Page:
Like a kid the day before Christmas, you’re excited to get your new kayak on the water. You’ve done the research, dropped a sizable down payment and today’s the day to pick up your new ride. Until you try to pick up your new ride. Ugh. Oooph. Eeeeeyow. And, possibly, snap, crack and crunch.
Full-size, full-feature fishing kayaks can weigh over 100 pounds, measure more than 13 feet long and over three feet wide. Wrestling this boat onto your roof rack endangers the kayak, car and your body. Unless you’re a regular powerlifter, you’re likely to throw out your back. Plus, few roof racks are manufactured to withstand the leviathan load of one big fishing kayak, let alone two.
Other than maybe the back of a pickup, the best way to transport big fishing kayaks is with a trailer. A kayak trailer is not just easier and safer for your body and vehicle; it’s more efficient too. A kayak on a trailer is more aerodynamic than one riding on the roof as it’s hidden from the wind, saving fuel and reducing wear and tear on your car.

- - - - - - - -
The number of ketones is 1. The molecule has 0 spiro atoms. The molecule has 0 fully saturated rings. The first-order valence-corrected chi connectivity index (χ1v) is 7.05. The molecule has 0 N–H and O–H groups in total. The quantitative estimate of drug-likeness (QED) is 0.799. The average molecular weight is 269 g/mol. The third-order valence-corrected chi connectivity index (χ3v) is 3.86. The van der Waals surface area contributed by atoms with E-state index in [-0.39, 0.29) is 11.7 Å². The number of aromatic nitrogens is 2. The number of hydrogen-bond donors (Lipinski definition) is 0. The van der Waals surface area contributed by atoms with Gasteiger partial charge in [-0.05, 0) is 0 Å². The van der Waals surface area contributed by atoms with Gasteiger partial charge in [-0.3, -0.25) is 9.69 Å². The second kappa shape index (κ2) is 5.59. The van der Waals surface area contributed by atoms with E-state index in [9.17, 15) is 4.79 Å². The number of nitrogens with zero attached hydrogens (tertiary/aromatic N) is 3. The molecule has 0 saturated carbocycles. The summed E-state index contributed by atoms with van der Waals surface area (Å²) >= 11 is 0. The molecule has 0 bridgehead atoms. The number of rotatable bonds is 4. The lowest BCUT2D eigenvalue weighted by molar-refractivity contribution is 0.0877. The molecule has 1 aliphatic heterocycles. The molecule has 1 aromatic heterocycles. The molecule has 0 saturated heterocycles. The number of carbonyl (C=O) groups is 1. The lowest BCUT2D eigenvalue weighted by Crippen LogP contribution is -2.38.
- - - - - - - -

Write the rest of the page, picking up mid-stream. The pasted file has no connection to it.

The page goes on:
Choosing the Best Kayak Trailer
The trend towards ever-larger fishing kayaks has led to a boom in kayak trailers. Today there are a variety of sturdy trailers designed to transport kayaks and all the associated paddling and fishing gear.
At its most basic, a kayak trailer is just a rack on wheels towed behind a vehicle. Models come in different shapes and sizes—some are small and compact, while others feature multiple tiers and can transport upwards of half-a-dozen kayaks. Some trailers are designed to carry a combination of kayaks and other outdoor adventure gear, like surfboards, bikes and even pop-up tents. Some kayak trailers also boast a bed for gear storage, perfect for fishing and paddling gear.
The first question to ask yourself before buying a trailer is how many fishing kayaks do you need to transport regularly? Many anglers will be satisfied with a kayak trailer with space for just one or even two kayaks, but families and groups who paddle and fish together will want to look at multi-tiered models.